|Local Government (Best Value) Performance Plans and Reviews Amendment and Specified Dates Order 2002
Mr. Foster: The Minister just said that requirements would be made of local authorities in respect of the summary, to which I have already referred. Can he confirm that the order does not include reference to that summary, and that a further order will be necessary to require its publication by 31 March?
Dr. Whitehead: As far as I understand it, the order does not include a reference to the performance summary—but it is important that that the hon. Gentleman has mentioned that, to put the order in context.
The removal of the requirement that I mentioned concerning the five-year period for reviews will allow authorities to focus reviews on national and local priorities and deliver real changes in outcomes. The delay in the audit period follows the change to the performance plan deadline and the introduction of the forthcoming comprehensive performance assessment programme. It is intended to consolidate the changes in the instrument with other work on new statutory guidance in the autumn.
We have further reduced the burden of best value by cutting the number of statutory best value performance indicators.
Mr. Moss: I asked the Minister a specific question, if not two, about article 5 in relation to fire authorities. Will he use this opportunity to answer those, or will he answer other questions later?
Dr. Whitehead: It is best that I write to the hon. Gentleman on that particular matter because the detail of the questions that he asked is slightly beyond the ambit of the statutory instrument. I shall be happy to do that.
Best value is a key part of our reform agenda for local government. It can, and does, drive up the standards of local authority services. However, we are prepared to listen to the concerns of local government. We are streamlining best value in a way that lessens the burden on local authorities, but maintains its effectiveness.
Sir Paul Beresford: I shall repeat the question that I have already repeated twice. In essence, the Minister said that the Government were prepared to listen to
Column Number: 016local government. Why did he not listen to local government when the Bill that introduced best value was going through? Why did he not take all the points that were made about bureaucracy, cost, time and so on? We would not need to be sitting here today if he had listened then.
Dr. Whitehead: I have attempted to explain the process to the hon. Gentleman. Obviously I did not explain it carefully enough, because he does not appear to have understood it. The process should be set in the context of the need, which he has admitted, to sweep away the previous regime of compulsory competitive tendering and replace it with the best value regime, which received the overwhelming support of local government. It is absurd to say that because every point raised by everyone in all circumstances at that time was not accepted at that moment, the thrust of that process is somehow invalidated.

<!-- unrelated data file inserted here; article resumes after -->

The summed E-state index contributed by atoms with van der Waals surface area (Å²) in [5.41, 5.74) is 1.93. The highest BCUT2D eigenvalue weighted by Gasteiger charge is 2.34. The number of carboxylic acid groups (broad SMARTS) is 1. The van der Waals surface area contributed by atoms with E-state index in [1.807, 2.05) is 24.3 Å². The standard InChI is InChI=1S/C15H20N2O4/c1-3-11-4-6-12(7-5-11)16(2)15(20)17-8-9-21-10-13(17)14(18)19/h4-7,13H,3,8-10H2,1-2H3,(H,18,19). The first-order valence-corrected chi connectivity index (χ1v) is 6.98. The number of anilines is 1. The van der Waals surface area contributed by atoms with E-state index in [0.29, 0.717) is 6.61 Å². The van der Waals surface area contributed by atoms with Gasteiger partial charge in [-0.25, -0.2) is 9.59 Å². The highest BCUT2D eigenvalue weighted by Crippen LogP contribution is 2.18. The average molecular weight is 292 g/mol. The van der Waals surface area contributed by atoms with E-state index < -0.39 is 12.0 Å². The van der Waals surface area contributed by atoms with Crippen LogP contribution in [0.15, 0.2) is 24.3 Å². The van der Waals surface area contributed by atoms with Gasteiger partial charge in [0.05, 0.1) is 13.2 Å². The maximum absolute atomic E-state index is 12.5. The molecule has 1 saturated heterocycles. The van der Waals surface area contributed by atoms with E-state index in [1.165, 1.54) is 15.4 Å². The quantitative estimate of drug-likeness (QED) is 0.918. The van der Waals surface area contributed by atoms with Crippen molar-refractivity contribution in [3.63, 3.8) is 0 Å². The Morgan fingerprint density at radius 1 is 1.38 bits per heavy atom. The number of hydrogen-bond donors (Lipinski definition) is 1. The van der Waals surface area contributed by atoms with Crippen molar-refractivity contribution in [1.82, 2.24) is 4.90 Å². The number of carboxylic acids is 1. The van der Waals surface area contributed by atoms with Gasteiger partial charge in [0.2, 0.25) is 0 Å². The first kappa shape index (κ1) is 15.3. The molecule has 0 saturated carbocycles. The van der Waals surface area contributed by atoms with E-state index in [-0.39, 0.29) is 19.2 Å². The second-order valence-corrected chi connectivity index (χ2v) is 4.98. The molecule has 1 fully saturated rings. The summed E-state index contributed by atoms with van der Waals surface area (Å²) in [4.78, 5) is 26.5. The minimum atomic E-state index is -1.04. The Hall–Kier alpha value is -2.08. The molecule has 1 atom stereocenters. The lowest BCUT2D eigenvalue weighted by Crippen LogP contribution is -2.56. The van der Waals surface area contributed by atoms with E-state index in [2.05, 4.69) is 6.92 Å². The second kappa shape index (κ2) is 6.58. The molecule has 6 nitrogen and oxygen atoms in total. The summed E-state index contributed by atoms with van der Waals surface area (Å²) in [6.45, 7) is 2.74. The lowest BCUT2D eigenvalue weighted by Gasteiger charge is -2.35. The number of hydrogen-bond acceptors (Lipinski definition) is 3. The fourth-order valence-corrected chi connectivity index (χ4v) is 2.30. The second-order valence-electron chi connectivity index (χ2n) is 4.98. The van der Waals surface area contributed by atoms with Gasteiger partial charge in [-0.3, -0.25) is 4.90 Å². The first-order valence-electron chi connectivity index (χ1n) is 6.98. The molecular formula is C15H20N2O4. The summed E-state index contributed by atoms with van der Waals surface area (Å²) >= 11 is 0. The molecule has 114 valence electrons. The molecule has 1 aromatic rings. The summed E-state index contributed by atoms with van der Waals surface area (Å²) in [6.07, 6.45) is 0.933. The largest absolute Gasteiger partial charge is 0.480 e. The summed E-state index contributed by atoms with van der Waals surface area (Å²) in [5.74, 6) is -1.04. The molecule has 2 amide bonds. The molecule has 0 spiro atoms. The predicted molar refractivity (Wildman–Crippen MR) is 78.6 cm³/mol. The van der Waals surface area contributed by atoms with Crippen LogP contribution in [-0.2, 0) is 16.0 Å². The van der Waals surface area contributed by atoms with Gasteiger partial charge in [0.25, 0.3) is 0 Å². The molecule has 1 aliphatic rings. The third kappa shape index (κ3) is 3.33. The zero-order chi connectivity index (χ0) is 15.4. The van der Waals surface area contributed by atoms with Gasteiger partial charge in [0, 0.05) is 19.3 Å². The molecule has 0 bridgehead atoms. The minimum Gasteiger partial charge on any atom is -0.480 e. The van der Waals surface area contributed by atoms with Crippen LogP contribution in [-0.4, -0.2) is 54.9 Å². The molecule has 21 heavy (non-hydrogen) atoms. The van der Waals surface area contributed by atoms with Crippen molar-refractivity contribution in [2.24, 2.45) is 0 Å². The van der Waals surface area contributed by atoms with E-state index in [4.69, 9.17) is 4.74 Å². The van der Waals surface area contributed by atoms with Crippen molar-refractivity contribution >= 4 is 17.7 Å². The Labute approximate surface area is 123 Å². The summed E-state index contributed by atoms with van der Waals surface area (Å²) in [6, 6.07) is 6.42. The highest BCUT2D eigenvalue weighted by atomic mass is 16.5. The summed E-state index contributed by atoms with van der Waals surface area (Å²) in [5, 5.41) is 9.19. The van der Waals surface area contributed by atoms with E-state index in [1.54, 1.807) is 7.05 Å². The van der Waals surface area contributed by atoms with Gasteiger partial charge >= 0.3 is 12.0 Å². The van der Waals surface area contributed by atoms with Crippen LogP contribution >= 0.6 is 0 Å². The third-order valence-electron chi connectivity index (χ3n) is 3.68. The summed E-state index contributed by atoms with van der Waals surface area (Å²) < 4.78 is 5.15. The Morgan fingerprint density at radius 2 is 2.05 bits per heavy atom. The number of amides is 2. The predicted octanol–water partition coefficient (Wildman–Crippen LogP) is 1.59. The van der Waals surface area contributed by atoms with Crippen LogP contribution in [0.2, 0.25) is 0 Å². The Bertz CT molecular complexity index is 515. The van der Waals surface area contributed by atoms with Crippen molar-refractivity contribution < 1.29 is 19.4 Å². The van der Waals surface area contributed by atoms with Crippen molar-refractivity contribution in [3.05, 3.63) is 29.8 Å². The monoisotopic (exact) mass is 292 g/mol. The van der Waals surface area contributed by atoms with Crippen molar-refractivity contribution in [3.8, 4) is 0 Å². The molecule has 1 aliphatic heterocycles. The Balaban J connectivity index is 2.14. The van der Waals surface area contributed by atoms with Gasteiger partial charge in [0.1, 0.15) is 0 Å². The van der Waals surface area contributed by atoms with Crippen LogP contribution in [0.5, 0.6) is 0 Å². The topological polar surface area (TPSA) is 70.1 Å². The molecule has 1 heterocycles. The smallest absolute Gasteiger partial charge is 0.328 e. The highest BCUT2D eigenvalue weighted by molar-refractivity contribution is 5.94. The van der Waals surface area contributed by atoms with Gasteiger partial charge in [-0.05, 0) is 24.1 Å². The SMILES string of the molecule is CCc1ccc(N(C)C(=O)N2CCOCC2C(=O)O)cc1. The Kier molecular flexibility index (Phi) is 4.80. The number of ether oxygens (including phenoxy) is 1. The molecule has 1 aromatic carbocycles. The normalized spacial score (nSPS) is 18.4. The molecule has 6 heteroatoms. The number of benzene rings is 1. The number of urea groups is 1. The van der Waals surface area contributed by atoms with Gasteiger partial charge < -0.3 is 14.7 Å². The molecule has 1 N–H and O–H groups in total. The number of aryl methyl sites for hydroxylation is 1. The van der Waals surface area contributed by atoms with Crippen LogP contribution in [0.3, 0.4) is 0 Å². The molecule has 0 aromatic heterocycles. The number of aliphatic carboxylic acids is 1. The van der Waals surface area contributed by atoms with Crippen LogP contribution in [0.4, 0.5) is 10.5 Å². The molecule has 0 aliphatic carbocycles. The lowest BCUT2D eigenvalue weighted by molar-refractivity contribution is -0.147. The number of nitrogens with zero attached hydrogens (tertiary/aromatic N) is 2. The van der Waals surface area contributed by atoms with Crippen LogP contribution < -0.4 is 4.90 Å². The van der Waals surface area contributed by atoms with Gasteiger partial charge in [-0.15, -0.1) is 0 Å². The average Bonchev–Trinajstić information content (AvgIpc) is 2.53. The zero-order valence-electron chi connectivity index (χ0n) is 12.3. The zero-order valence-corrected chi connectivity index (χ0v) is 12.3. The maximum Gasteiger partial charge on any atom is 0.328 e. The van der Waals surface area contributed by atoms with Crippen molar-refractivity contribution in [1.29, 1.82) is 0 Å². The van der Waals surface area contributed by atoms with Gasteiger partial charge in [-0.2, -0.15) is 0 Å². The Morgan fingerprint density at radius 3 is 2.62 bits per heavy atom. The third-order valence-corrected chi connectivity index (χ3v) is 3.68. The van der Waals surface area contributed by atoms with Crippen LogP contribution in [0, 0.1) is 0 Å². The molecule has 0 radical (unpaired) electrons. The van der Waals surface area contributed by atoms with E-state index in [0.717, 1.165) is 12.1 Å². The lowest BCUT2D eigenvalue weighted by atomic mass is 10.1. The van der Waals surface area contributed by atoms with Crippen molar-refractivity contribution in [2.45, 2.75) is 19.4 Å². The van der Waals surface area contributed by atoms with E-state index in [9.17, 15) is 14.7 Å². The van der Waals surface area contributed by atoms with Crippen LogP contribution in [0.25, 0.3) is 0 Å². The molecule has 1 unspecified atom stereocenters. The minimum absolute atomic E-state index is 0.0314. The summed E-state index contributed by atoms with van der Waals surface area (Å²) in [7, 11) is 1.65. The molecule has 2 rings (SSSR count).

As a result of the implementation of best value, and an examination of how it was realised, how it delivered what was expected of it, and how that process can be continued, a number of modest but significant changes are being introduced by this order. That is the claim, and what the hon. Gentleman says does not invalidate that process in any way. The provisions of the order are widely supported by local government. We are giving more discretion back to local authorities, and the order begins that process.
Mr. Foster: I am delighted to serve under you, Mr. Cummings, and I apologise to you and the Committee for being a couple of minutes late at the start of our proceedings.
The hon. Member for North-East Cambridgeshire quite rightly used the debate as an opportunity to make some general comments about best value. The Minister criticised the hon. Gentleman for not furnishing the Committee or the public with a detailed analysis of his party's alternatives, but I do not think that invalidates in any way the criticisms that he made on behalf of local government of all parties about the problems that beset the arrangements for best value.
I would be the first to acknowledge that best value is an improvement on compulsory competitive tendering, which was introduced by the previous Conservative Government. However, the hon. Member for Mole Valley acknowledged that his party was minded to see changes in those arrangements. I am prepared to acknowledge that some improvements to the best value regime have been made by the present Administration. For example, the Minister referred to the reduction in the number of performance indicators. The Minister did not boast about that reduction, so I will boast about it for him. It is a very significant reduction of more than 23 per cent.
I am more than happy to acknowledge that the underlying principles of best value are of enormous value to local councils and, more importantly, the people whom they serve. To cite a study other than the one that the Minister referred to, analysis of survey
Column Number: 017returns for a recent review carried out by the Association for Public Service Excellence found that
That comes about because local councils are reviewing much more systematically their work, the services that they offer, the quality of those services and the value for money that they provide. I am sure that all members of the Committee welcome such activities.
Nevertheless, the report, which has much praise for the underlying principles of best value, stated: